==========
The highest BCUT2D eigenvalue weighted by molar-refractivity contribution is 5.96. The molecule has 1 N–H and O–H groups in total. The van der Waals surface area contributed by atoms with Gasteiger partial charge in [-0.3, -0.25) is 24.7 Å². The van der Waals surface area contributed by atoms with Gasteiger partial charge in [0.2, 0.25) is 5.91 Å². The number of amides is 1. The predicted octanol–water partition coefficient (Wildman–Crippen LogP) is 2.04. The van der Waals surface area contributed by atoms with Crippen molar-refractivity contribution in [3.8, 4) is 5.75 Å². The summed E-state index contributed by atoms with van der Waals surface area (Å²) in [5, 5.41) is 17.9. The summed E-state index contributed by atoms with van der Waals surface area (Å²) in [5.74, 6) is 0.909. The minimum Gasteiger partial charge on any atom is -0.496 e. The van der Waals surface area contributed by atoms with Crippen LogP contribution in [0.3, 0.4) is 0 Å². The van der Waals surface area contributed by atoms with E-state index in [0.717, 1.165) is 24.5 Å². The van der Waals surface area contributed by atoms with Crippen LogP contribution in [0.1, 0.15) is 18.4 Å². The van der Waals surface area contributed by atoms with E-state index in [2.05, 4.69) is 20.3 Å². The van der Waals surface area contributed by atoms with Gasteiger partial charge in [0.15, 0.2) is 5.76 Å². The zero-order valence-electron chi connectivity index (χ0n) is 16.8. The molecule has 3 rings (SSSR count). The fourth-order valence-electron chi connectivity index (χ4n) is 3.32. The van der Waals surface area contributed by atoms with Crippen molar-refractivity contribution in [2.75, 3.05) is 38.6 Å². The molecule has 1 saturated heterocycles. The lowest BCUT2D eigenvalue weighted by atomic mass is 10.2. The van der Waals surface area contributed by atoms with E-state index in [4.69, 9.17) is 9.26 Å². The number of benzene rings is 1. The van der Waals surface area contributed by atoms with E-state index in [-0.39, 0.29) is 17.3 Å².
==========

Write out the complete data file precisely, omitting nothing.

The highest BCUT2D eigenvalue weighted by molar-refractivity contribution is 5.96. The molecule has 1 N–H and O–H groups in total. The van der Waals surface area contributed by atoms with Gasteiger partial charge in [-0.3, -0.25) is 24.7 Å². The van der Waals surface area contributed by atoms with Gasteiger partial charge in [0.2, 0.25) is 5.91 Å². The number of amides is 1. The predicted octanol–water partition coefficient (Wildman–Crippen LogP) is 2.04. The van der Waals surface area contributed by atoms with Crippen molar-refractivity contribution in [3.8, 4) is 5.75 Å². The summed E-state index contributed by atoms with van der Waals surface area (Å²) in [5, 5.41) is 17.9. The summed E-state index contributed by atoms with van der Waals surface area (Å²) in [5.74, 6) is 0.909. The minimum Gasteiger partial charge on any atom is -0.496 e. The van der Waals surface area contributed by atoms with Crippen LogP contribution in [0.3, 0.4) is 0 Å². The van der Waals surface area contributed by atoms with E-state index in [0.717, 1.165) is 24.5 Å². The van der Waals surface area contributed by atoms with Crippen LogP contribution in [0.1, 0.15) is 18.4 Å². The van der Waals surface area contributed by atoms with E-state index in [2.05, 4.69) is 20.3 Å². The van der Waals surface area contributed by atoms with Gasteiger partial charge in [0.15, 0.2) is 5.76 Å². The zero-order valence-electron chi connectivity index (χ0n) is 16.8. The molecule has 3 rings (SSSR count). The fourth-order valence-electron chi connectivity index (χ4n) is 3.32. The van der Waals surface area contributed by atoms with Crippen molar-refractivity contribution in [2.75, 3.05) is 38.6 Å². The molecule has 1 saturated heterocycles. The lowest BCUT2D eigenvalue weighted by atomic mass is 10.2. The van der Waals surface area contributed by atoms with E-state index in [4.69, 9.17) is 9.26 Å². The number of benzene rings is 1. The van der Waals surface area contributed by atoms with E-state index in [-0.39, 0.29) is 17.3 Å².